Something's rotten in the state of Denmark

Wednesday, November 17, 2004

How to hack the vote

Chuck Herrin, a self-identified Republican and Professional IT Auditor, quickly points out on his website, Hack the Vote, that the electronic voting systems are not worthy of our trust. Hit that link, and start reading about how easy it is to manipulate a Diebold system.

Once you're done with that, The FAQ is a must-read.

Q: How'd you get involved with this? Aren't you a Republican?

A: I get asked this a lot, and it really shows how focused our country is on partisan politics.  I am a voter, first and foremost.  That being said, yes, I am a Republican and have been since being sent to Republican Indoctrination Camp at age 2. That's where we are taught supply-side economics and the values of mutually assured destruction. :-)

I got involved with this because I have been against the adoption of these voting systems for years. It's a dumb-ass idea to implement them this way - our votes are too important. I wouldn't trust my Bank with computer systems this insecure; Hell, I wouldn't keep recipes on a system this insecure. When I saw all of the documentation regarding Diebold and their heavy partisan leanings, and then when the results came flooding in with a clear Bush victory when I seriously expected Kerry to win, I put two and two together. I am, by trade, a professional White-Hat Hacker, so I know how easily "secure" systems can be breached, especially by insiders. Roughly 80% of all computer crimes are perpetrated by insiders, so that's always the best place to look first.

Are you shivering yet? How about now:
I personally don't have conclusive evidence that voter fraud was perpetrated, but I can tell you as an Information Security professional that it would have been very, very easy to do. If I had to choose between someone conspiring with exit poll workers nationwide or someone changing values in an Access Database as the cause of the difference between the poll numbers and the "actual" results, I'll go with the easier, more effective option every time. Why choose the hard way when it's more trouble and you're less likely to succeed? Again, I'm staying clear of making specific allegations - I'll leave that to the activists who are gathering data - but I would be much more surprised if the election weren't hacked than to find out that it was.

Okay, pour yourself some coffee. Now read this explanation of why the individual touchscreen machines probably weren't the number one target, if there was one.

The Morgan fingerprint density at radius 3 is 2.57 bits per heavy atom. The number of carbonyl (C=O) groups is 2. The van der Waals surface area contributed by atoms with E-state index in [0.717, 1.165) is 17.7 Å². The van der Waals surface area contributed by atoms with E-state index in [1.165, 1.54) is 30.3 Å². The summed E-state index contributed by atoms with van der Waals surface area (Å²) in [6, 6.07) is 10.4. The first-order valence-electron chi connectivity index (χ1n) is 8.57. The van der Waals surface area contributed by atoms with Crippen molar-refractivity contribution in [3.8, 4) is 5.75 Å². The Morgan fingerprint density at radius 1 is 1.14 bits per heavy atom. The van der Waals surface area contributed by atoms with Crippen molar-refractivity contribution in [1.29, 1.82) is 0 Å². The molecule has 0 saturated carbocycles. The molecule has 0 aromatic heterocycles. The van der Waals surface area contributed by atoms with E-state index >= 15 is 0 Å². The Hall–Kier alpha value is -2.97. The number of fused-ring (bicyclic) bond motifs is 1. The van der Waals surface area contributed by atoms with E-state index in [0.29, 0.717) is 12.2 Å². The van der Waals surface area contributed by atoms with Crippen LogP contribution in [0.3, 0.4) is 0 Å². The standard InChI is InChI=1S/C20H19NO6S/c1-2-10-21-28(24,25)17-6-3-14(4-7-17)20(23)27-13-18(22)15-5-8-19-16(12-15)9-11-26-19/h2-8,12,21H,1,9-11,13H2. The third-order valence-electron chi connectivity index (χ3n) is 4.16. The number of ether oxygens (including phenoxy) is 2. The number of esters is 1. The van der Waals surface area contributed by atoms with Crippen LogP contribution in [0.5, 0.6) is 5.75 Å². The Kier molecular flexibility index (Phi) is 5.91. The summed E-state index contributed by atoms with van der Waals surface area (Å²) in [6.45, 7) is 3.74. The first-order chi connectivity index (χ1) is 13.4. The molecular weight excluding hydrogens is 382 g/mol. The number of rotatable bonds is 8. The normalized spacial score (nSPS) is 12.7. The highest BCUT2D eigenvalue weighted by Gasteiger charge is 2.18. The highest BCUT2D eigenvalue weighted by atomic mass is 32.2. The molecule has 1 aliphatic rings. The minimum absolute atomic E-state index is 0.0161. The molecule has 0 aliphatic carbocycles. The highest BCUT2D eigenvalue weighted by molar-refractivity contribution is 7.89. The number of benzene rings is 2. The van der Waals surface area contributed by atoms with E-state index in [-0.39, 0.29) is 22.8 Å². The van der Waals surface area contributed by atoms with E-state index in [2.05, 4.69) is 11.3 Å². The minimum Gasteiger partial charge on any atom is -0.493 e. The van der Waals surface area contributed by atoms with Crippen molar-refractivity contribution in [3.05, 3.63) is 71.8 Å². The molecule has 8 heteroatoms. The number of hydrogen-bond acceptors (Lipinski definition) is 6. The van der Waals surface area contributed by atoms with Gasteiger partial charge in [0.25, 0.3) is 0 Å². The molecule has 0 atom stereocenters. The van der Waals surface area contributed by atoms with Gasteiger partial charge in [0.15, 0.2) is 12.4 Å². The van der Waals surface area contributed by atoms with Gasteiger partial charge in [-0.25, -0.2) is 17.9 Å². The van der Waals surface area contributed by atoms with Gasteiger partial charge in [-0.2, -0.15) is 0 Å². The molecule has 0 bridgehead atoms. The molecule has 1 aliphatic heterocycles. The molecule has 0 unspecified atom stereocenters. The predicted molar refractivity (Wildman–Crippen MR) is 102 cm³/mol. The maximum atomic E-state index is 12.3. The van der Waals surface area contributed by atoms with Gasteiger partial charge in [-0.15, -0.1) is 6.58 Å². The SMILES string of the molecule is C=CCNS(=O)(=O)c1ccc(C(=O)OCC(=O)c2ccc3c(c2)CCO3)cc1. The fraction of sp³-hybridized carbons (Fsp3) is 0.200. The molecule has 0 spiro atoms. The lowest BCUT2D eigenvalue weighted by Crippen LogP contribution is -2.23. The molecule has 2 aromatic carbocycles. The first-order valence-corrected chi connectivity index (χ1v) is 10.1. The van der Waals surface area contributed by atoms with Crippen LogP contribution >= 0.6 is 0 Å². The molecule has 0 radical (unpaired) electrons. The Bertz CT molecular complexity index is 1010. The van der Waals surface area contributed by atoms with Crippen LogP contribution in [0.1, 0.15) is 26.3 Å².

With all of the hype about the touch screen terminals, you'd think they'd be a likely target.  When you look through Hacker eyes, though, that's the best reason to avoid them.  Here's what I think:

I feel that it is unlikely that these individual touch screen machines would be targeted. At greater risk than the individual touch screens are the Central Voting Tabulation computers, which compile the results from many other systems, such as touch screens and optically scanned cards. From a hacker’s standpoint, there are a couple of reasons why these central computers are better targets:

a. It is extremely labor intensive to compromise a large number of systems, and the chance of failure or being detected increases every time an attack is attempted. Also, the controversy surrounding the touch screen terminals ensures that their results will be closely watched, and this theory has been born out in recent days.
b. If one were to compromise the individual terminals, they would only be able to influence a few hundred to maybe a couple of thousand votes. These factors create a very poor risk/reward ratio, which is a key factor in determining which systems it makes sense to attack.
c. On the other hand, the Central Vote Tabulation systems are a very inviting target – by simply compromising one Windows desktop, you could potentially influence tens or hundreds of thousands of votes, with only one attack to execute and only one attack to erase your tracks after. This makes for an extremely attractive target, particularly when one realizes that by compromising these machines you can affect the votes that people cast not only by the new touch screen systems, but also voters using traditional methods, such as optical scanning systems since the tallies from all of these systems are brought together for Centralized Tabulation. This further helps an attacker stay under the radar and avoid detection, since scrutiny will not be as focused on the older systems, even though the vote data is still very much at risk since it is all brought together at a few critical points.

There is much, much more. While some of it starts to border on the Parallax View level of conspiracies, it's also important, in the face of dismissals of "Internet rumors," that we focus on the fact is that these systems are so insecure, and that, regardless of whether or not any hacking did occur, the fact that it would be this possible -- this easy -- for a system to have been hacked has to be corrected for all future elections. For democracy's sake.

Thousands of websites and computer systems of banks and software companies get hacked into all the time. Why wouldn't hackers attempt the same thing with an election?